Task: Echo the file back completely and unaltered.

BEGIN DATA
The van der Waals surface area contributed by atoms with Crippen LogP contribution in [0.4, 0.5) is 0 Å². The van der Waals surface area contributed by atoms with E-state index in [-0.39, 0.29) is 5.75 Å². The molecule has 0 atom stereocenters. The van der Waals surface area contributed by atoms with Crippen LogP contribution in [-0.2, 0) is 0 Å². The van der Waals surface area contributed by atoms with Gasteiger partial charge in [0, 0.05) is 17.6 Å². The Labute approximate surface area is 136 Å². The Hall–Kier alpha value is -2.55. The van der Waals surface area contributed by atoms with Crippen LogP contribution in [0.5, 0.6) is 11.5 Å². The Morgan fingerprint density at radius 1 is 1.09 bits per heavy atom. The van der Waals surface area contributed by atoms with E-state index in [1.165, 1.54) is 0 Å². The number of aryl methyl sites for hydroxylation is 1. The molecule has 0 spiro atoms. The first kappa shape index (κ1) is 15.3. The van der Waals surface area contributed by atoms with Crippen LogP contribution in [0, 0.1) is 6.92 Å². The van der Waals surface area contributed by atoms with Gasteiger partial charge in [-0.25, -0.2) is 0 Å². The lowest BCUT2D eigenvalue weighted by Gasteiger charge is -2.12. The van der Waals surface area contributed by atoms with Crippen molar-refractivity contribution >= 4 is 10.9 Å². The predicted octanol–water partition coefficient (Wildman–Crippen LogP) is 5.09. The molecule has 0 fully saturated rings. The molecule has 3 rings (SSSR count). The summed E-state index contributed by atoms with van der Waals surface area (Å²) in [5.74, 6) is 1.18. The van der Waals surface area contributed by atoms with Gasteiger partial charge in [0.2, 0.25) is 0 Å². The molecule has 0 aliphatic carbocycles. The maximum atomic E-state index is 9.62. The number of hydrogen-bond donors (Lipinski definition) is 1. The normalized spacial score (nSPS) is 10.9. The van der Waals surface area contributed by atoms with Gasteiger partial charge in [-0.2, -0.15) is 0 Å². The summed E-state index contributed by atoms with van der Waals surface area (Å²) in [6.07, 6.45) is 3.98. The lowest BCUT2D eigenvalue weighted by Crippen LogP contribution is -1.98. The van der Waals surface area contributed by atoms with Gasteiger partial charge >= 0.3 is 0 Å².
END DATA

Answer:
The van der Waals surface area contributed by atoms with Crippen LogP contribution in [0.4, 0.5) is 0 Å². The van der Waals surface area contributed by atoms with E-state index in [-0.39, 0.29) is 5.75 Å². The molecule has 0 atom stereocenters. The van der Waals surface area contributed by atoms with Crippen LogP contribution in [-0.2, 0) is 0 Å². The van der Waals surface area contributed by atoms with Gasteiger partial charge in [0, 0.05) is 17.6 Å². The Labute approximate surface area is 136 Å². The Hall–Kier alpha value is -2.55. The van der Waals surface area contributed by atoms with Crippen LogP contribution in [0.5, 0.6) is 11.5 Å². The Morgan fingerprint density at radius 1 is 1.09 bits per heavy atom. The van der Waals surface area contributed by atoms with E-state index in [1.165, 1.54) is 0 Å². The number of aryl methyl sites for hydroxylation is 1. The molecule has 0 spiro atoms. The first kappa shape index (κ1) is 15.3. The van der Waals surface area contributed by atoms with Crippen LogP contribution in [0, 0.1) is 6.92 Å². The van der Waals surface area contributed by atoms with Gasteiger partial charge in [-0.25, -0.2) is 0 Å². The lowest BCUT2D eigenvalue weighted by Gasteiger charge is -2.12. The van der Waals surface area contributed by atoms with Crippen molar-refractivity contribution >= 4 is 10.9 Å². The predicted octanol–water partition coefficient (Wildman–Crippen LogP) is 5.09. The molecule has 0 fully saturated rings. The molecule has 3 rings (SSSR count). The summed E-state index contributed by atoms with van der Waals surface area (Å²) in [5.74, 6) is 1.18. The van der Waals surface area contributed by atoms with Gasteiger partial charge in [0.2, 0.25) is 0 Å². The molecule has 0 aliphatic carbocycles. The maximum atomic E-state index is 9.62. The number of hydrogen-bond donors (Lipinski definition) is 1. The normalized spacial score (nSPS) is 10.9. The van der Waals surface area contributed by atoms with Gasteiger partial charge in [-0.2, -0.15) is 0 Å². The summed E-state index contributed by atoms with van der Waals surface area (Å²) in [6.07, 6.45) is 3.98. The lowest BCUT2D eigenvalue weighted by Crippen LogP contribution is -1.98. The van der Waals surface area contributed by atoms with Gasteiger partial charge >= 0.3 is 0 Å².